Reception: “Increasing Stakeholder Engagement”
The Edison Electric Institute (EEI), Center for Climate and Energy Solutions (C2ES), and International Emissions Trading Association (IETA) invite you to a reception recognizing the importance of increasing the involvement of stakeholder groups in the UNFCCC process – one of the key themes of COP-19.
Date: Monday, November 18, 19:30
Location: US Center, National Stadium
U.S. Climate Policy: An Update on Federal and State Action
Date: Tuesday, November 19, 18:00-20:00
Location: EU Side-events (1st floor), Room Brussels, National Stadium
Senior U.S. and California officials and business and environmental stakeholders will examine progress and challenges in advancing domestic policies to reduce U.S. greenhouse gas emissions.
- Matt Rodriquez, Secretary, California Environmental Protection Agency
- Jonathan Pershing, Deputy Assistant Secretary for Climate Change Technology and Policy, U.S. Department of Energy
- Marnie Funk, Senior Advisor, CO2 Advocacy, Oil Sands & Renewables, Shell Oil
- Jake Schmidt, International Climate Policy Director, Natural Resources Defense Council
- Elliot Diringer, Executive Vice President, Center for Climate and Energy Solutions
Statement of Elliot Diringer
Executive Vice President
Center for Climate and Energy Solutions
December 8, 2012
The Doha deal is unfortunately the best we can hope for at this stage. This is the first year of a four-year negotiation, and what was most important was moving the process forward. This agreement does that.
The countries most vulnerable to the rising toll of climate change understandably pushed hard for more. But it was clear coming into Doha that the major economies were not ready to commit to stronger emission cuts and there would be little new money on the table. We can't expect strong new commitments until 2015, the deadline the parties have set for a comprehensive new deal.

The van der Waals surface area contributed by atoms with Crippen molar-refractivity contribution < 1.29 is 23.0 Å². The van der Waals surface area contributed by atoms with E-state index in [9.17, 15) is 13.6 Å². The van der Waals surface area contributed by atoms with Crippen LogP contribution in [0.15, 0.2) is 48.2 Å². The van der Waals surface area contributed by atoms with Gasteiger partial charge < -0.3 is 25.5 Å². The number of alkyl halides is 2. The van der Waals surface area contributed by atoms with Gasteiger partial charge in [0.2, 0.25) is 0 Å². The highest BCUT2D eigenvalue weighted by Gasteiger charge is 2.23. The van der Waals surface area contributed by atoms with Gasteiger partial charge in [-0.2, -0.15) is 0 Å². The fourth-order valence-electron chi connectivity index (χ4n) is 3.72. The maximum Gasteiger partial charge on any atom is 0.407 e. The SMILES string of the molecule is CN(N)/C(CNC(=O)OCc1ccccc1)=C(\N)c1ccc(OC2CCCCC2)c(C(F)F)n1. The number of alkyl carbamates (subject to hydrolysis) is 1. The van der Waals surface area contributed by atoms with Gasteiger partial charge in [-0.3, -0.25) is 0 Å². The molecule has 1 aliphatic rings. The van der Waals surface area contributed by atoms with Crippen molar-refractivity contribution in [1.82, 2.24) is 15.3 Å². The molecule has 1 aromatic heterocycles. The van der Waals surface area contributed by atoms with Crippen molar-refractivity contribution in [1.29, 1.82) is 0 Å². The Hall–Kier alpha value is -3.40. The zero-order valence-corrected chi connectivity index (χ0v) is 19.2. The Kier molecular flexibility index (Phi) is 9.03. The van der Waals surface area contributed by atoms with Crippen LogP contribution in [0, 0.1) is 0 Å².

Keeping Kyoto alive for now was essential politically but is merely a bridge to a more balanced agreement in 2015. The fact that it was so hard to achieve even Doha's modest steps underscores how tough it will be to deliver a truly meaningful accord in three years. It's also a reminder that we can hardly rely on the UN process alone to mobilize strong global action. We need to ramp up efforts in other multilateral forums too and, most especially, at the domestic level. International agreements work only if countries have the domestic policies needed to deliver on them. Putting those policies in place remains the highest priority.
It's disappointing the United States was not in a position in Doha to credibly claim that it's on track to meeting President Obama's emissions pledge. An ambitious and durable deal in 2012 will be possible only with stronger U.S. engagement. The administration should move forward right away with sensible rules to cut power plant emissions. And Congress should seriously consider a carbon tax as part of a broader solution to the country's mounting fiscal challenges.
Contact Laura Rehrmann to arrange interviews, email@example.com or 703-516-0621
The Center for Climate and Energy Solutions (C2ES) is an independent nonprofit, nonpartisan organization promoting strong policy and action to address the twin challenges of energy and climate change. Launched in November 2011, C2ES is the successor to the Pew Center on Global Climate Change. Learn more at www.c2es.org.